The state of emergency gives police and the military the authority to use force to clear the highways, restore order, detain strikers and enter homes without warrants. It also limits freedom of movement and prohibits public assembly. Congressman Luis Iberico, from a party allied with the government, said on cable news Canal N that approximately 12 of Peru’s 24 provinces would be under military control and that civil liberties would be suspended. Iberico said a decree would be issued Wednesday declaring the ongoing teachers’ strike illegal.

See two stories from the Assocaited Press (1) and (2) while there are another two from the BBC: (3) and (4). At least the Coca farmers have agreed a truce.

Anyway, I got here at 6.00am, got to the hostel and stayed in bed until 9.30am. Walked down down. The main street is very gtotty and had nothing to recommend it. The catherdral was nothing special. Went ont he Net for an hour for 1.50 Soles and watched a big teachers march gathering at the plaza which is just concrete (10 times worsr than Galway´s Eyre Square). This is one of the biggest marches Ive seen yet. May 20,000 teachers. There were military there along with the police this time but things were peaceful.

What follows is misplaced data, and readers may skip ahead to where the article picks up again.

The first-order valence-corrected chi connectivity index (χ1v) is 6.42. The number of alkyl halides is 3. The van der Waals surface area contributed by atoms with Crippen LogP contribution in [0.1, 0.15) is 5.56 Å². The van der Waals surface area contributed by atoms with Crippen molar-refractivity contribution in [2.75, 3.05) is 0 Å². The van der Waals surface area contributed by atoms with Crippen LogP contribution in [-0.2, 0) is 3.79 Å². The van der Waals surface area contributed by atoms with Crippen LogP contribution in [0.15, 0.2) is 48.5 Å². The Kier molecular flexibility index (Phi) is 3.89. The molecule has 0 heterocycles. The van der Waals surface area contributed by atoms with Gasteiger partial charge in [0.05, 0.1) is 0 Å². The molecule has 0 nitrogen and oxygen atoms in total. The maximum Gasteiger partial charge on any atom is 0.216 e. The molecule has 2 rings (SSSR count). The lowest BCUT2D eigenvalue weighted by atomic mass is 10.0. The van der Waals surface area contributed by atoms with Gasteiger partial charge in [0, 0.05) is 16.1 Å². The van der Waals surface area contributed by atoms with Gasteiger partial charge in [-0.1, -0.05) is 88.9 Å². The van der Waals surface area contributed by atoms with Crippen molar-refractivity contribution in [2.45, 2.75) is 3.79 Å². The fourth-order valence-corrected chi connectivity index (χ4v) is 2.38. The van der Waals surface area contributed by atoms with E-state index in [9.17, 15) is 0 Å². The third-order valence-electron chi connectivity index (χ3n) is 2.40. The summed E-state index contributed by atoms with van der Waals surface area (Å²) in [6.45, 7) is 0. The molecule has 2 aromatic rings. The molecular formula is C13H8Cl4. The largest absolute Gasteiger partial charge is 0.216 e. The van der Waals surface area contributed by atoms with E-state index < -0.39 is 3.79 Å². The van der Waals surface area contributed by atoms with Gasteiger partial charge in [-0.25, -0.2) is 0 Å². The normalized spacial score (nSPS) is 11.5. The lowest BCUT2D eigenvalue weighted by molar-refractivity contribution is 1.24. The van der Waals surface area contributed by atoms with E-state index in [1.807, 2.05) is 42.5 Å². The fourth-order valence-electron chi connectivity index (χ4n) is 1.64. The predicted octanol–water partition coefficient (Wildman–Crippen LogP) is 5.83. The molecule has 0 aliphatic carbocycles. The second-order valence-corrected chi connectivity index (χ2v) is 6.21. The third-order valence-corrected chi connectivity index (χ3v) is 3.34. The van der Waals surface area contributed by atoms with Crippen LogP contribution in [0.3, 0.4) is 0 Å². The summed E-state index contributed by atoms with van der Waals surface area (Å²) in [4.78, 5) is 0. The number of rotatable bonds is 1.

Click on the picture to see it in it´s original size

Huancayo – Peru – Catherdral (28-05-2003)

Click on the picture to see it in it´s original size

Huancayo – Peru – Crowds gathering for the march (28-05-2003)

Good link here on popularity of blogs. Also my site is mentioned here . This is also a popularity checking site which is useful. Thanks to Rebel Dispatch for publicizing my site on the Clare Hurlers site.

Had two portraits done this evening. The first posted here is a caricature. Its a comic effect OK. Not very good but what can you expect for 5 Soles (1.25 EURO). I also got a portrait done for 10 Soles (3 Euro).

Click on the picture to see it in it´s original size

Huancayo – Peru – Caricature (28-05-2003)